There is part of the game that I see in my mind where you are controlling your dolphin and there are a whole bunch of other creatures behind you. Like a mass of creatures. I think that just that and building up to that is magical in this game.
Ryan: You announced a couple of stretch goals on your Kickstarter that would add co-op and even possibly turn into an MMO. How do people feel about the MMO? Then what can you tell us about the co-op gameplay?
Ed: Everybody hated (the MMO idea), and I was like, “Wow”. Co-op play, you know, me and you, I think is fabulous and doesn’t even change the game mechanic. There has to be challenges that only two of us can do where only three of us can do.
(He then pulls out a Creature Card.)
I love this. Personally, I love that there’s creature codes. Just like DNA. Just like the songs. This is a physical embodiment of that. I can give this to you. You can type this in and you can get that creature. Now this creature is in your environment and now you own it. Since you own it you can control this creature directly. If you want to give it to me you do something in the game, it goes away, and it goes back to the card. Then you say, “Here, it’s yours.” It mimics the game, this whole mechanism.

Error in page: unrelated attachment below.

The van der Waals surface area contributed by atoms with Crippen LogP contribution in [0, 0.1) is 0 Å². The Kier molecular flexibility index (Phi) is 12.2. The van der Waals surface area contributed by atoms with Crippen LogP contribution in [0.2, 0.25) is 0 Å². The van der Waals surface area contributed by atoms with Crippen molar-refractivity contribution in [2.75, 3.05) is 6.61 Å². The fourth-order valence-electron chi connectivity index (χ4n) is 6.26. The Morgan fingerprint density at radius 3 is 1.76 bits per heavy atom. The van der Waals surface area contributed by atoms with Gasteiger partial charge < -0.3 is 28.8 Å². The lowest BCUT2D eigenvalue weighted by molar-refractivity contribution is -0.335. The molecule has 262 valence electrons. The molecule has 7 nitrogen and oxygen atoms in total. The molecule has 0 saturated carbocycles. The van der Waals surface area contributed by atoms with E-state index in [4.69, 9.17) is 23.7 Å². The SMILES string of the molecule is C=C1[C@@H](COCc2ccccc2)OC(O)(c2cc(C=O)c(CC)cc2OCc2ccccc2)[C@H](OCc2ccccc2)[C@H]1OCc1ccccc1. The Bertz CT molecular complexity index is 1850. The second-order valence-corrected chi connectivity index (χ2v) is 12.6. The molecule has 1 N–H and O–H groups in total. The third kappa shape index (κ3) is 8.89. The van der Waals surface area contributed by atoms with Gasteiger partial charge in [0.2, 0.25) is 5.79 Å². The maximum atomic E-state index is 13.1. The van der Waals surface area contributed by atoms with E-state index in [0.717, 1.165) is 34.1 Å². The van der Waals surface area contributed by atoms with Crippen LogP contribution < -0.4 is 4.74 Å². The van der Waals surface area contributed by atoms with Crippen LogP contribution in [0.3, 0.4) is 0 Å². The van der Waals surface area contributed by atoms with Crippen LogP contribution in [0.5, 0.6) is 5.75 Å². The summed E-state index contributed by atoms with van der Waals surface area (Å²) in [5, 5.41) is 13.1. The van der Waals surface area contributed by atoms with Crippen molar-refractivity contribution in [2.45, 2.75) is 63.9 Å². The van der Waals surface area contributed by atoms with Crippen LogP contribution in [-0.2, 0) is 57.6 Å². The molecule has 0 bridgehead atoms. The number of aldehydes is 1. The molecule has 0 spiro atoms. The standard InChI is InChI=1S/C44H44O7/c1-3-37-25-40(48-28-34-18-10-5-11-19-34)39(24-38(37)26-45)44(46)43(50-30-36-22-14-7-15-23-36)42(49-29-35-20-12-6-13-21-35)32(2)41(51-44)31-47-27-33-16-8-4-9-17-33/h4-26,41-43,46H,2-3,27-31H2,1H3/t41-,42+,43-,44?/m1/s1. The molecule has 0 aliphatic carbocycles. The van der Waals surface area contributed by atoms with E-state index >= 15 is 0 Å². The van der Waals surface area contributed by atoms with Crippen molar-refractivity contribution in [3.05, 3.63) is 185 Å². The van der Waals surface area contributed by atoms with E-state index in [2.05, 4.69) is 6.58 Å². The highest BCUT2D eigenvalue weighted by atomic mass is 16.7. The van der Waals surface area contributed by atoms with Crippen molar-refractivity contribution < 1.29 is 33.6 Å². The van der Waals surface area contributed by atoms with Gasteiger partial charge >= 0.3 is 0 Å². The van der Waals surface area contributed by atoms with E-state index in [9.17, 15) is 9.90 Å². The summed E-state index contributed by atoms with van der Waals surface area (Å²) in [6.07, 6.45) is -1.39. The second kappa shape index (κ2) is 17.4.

So when we’re two players in a shared environment and we go out into the game, collecting creatures, winning quests, you come back to this environment, and you add all of these creatures. Now we’re building this coral reef or giant lagoon and bringing it to life. Where doing it together. If I go and see that we put a sea dragon in there, I’m like, “We put a sea dragon in there!” I love that they game won’t be any different. It’ll just be quests that are designed knowing that there are multiple people working together. We just share the creatures, and we share the environment.That’s why it’s strictly co-op.
Ryan: Another aspect of Big Blue that really excites us is that Spencer Nilsen is teaming up with Bear McCreary to handle the game’s music. How familiar will the Big Blue soundtrack be for fans of Ecco the Dolphin?
Ed: Well, I don’t think you’ll be able to escape its genetic origin to Ecco. The reason why Bear is involved is because he personally was inspired by Spencer’s music and has been affected by it. I love the music for Battlestar Galactica. The intro music just kills me. I had no idea about him. I didn’t even know he existed. That music has validated what could have come off as a really silly show.
If you were an Ecco the Dolphin soundtrack fan, you will hear Spencer. I can hear it in the Sonic music. I can hear it in the Batman music. That’s Spencer. So having Spencer and Bear, who is inspired by Spencer, both of them being inspired by the gameplay and the visuals, I think it’s goosebumps city. I can’t wait.
Ryan: What more can you tell me about the Big Blue soundtrack?